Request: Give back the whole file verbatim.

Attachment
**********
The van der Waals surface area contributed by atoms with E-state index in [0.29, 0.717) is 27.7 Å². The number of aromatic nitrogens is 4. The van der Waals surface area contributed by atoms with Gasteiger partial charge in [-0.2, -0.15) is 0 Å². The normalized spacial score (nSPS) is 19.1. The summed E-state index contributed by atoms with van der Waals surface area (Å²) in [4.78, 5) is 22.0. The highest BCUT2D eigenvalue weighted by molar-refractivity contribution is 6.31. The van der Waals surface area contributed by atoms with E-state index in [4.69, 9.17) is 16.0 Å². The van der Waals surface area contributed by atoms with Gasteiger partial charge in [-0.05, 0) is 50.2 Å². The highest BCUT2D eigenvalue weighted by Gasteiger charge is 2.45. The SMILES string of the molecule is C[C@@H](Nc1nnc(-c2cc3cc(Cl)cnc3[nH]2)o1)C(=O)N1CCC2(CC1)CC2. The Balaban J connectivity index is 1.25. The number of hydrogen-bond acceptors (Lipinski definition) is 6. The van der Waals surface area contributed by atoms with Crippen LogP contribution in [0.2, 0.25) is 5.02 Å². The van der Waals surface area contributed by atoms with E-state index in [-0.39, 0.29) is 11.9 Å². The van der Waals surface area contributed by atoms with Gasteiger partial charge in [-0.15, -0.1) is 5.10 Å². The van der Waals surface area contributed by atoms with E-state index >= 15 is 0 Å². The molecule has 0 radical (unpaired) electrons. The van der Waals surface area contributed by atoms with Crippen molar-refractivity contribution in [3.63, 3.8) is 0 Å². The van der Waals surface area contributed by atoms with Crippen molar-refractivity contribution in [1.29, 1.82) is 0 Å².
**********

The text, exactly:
The van der Waals surface area contributed by atoms with E-state index in [0.29, 0.717) is 27.7 Å². The number of aromatic nitrogens is 4. The van der Waals surface area contributed by atoms with Gasteiger partial charge in [-0.2, -0.15) is 0 Å². The normalized spacial score (nSPS) is 19.1. The summed E-state index contributed by atoms with van der Waals surface area (Å²) in [4.78, 5) is 22.0. The highest BCUT2D eigenvalue weighted by molar-refractivity contribution is 6.31. The van der Waals surface area contributed by atoms with E-state index in [4.69, 9.17) is 16.0 Å². The van der Waals surface area contributed by atoms with Gasteiger partial charge in [-0.05, 0) is 50.2 Å². The highest BCUT2D eigenvalue weighted by Gasteiger charge is 2.45. The SMILES string of the molecule is C[C@@H](Nc1nnc(-c2cc3cc(Cl)cnc3[nH]2)o1)C(=O)N1CCC2(CC1)CC2. The Balaban J connectivity index is 1.25. The number of hydrogen-bond acceptors (Lipinski definition) is 6. The van der Waals surface area contributed by atoms with Crippen LogP contribution in [0.2, 0.25) is 5.02 Å². The van der Waals surface area contributed by atoms with E-state index in [-0.39, 0.29) is 11.9 Å². The van der Waals surface area contributed by atoms with Gasteiger partial charge in [-0.15, -0.1) is 5.10 Å². The van der Waals surface area contributed by atoms with E-state index >= 15 is 0 Å². The molecule has 0 radical (unpaired) electrons. The van der Waals surface area contributed by atoms with Crippen molar-refractivity contribution in [3.63, 3.8) is 0 Å². The van der Waals surface area contributed by atoms with Crippen molar-refractivity contribution in [1.29, 1.82) is 0 Å².